2. What tips would you give other travellers booking this holiday?


If going in February don't take warm clothes options as it is either hot and sticky ( Carribean), very hot and sticky ( Pacific) or warm ( mountains). Also some of the hills are steep for cycling, especially the first few days. Fortunately, the back up bus is always there to pick up stragglers if necessary. Also, some of the cycling is on busy roads. Although most places take US Dollars it is best to have local Colones as well as some places charge Colones and then convert to dollars at a very poor rate.

3. Did you feel that your holiday benefited local people, reduced environmental impacts or supported conservation?


As we were cycling a good part of the time we still had a lot of bus travel so not particularly environmentally friendly. However, otherwise we felt that we contributed to the local economy and also appreciated the conservation efforts that were prevalent in Costa Rica.

4. Finally, how would you rate your holiday overall?


We thoroughly enjoyed our holiday and would have no hesitation in recommending it to others.

Reviewed on 02 Feb 2015 by

1. What was the most memorable or exciting part of your holiday?


Every day with new discoveries of Costa Rica, beautiful cycling experience, local tour leader Memo and his fantastic crew member Luνs and Ronald, and variety of holiday experience in two weeks made this holiday the best I've ever been.

2. What tips would you give other travellers booking this holiday?


Be prepared for rice and beans three times a day for two weeks ;)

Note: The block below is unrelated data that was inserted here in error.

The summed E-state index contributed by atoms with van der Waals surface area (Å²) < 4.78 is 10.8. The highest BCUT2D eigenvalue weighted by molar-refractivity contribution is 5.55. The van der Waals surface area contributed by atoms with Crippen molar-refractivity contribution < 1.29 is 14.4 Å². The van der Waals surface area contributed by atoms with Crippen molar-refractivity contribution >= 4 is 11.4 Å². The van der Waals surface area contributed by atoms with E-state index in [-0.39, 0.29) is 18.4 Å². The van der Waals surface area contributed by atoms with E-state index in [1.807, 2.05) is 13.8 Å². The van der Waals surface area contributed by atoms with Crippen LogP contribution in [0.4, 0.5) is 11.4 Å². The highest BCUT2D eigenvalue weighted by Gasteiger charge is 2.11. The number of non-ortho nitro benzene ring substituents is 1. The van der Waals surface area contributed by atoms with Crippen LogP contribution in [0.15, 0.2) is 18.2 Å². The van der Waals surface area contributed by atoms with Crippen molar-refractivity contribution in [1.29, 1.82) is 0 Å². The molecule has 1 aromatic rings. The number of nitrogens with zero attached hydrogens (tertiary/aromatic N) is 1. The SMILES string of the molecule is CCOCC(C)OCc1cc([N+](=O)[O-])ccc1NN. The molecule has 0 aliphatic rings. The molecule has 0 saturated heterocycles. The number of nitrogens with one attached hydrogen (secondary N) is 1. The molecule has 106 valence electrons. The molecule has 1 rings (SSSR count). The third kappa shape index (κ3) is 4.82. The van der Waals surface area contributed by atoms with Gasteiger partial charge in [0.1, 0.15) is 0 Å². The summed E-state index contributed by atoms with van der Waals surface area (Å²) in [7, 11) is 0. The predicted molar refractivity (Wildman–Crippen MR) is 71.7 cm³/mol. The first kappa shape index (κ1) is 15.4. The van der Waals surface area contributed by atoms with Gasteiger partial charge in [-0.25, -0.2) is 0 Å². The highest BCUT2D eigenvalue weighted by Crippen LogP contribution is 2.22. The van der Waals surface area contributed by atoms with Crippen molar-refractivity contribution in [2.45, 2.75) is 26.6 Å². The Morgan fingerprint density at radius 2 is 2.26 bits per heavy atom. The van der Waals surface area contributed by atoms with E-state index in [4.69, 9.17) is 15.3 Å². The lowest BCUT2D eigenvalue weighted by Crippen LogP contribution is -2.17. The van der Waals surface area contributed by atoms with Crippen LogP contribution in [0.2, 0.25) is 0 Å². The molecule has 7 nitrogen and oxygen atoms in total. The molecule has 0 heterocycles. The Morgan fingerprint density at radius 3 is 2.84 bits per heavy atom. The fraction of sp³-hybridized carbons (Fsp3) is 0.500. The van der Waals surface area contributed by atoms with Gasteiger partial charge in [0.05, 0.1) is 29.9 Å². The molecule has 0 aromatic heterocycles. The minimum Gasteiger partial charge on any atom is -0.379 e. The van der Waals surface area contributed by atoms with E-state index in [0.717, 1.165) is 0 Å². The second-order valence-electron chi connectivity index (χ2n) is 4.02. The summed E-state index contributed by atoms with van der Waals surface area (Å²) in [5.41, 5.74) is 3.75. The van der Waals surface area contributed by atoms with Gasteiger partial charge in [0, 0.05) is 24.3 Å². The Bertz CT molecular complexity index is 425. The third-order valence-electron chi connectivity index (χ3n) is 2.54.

3. Did you feel that your holiday benefited local people, reduced environmental impacts or supported conservation?


Yes, absolutely, in all the trips (including optional) I felt that local people were supported in their business, be it a local restaurant for a lunch stop, chocolate tour in sustainable farming or cycling, as a way to discover the country. It was very nice that the tour leader, as well as other two crew members were local, from Costa Rica.

4. Finally, how would you rate your holiday overall?


Exceeding my expectations!

Responsible Travel

As the pioneers of responsible tourism, we've screened this (and every) holiday so that you can travel knowing it will help support the places and people that you visit, and the planet. Read how below.

Planet

Activity:
As a cycling holiday, this trip has very limited detrimental impact upon the environment, residents and communities in the regions we visit within Costa Rica. Use of the bikes allows us to cover fairly large distances, while having very little adverse impact, like pollution and threat to wildlife. When we do use coaches for transfers, they come from a local business and run in compliance with Costa Rica’s strict anti-pollution laws, which require vehicles to be inspected biannually. Additionally, cycling also allows for easy access to the local population, shops and restaurants, which facilitates cultural exploration. We are able to raise local awareness for a kind of tourism which refuses to sacrifice the environment and real connections with people for financial gain.

Conservation:
Costa Rica is well known for being dedicated to conserving the environment, having long ago set aside protected areas for conservation activity. Our visits to National Parks and protected areas, such as the Wilson Botanical Garden, which is operated by the Organisation for Tropical Studies, help to encourage and expand the ongoing effort to preserve and protect the environment. Our entry fees for Manuel Antonio National Park and Corcovado National Park, amongst other areas, go towards park maintenance, staff salaries, training programmes and the research and monitoring of the plethora of rich wildlife here. These funds also contribute towards the effort to expand the amount of land and sea given a protected status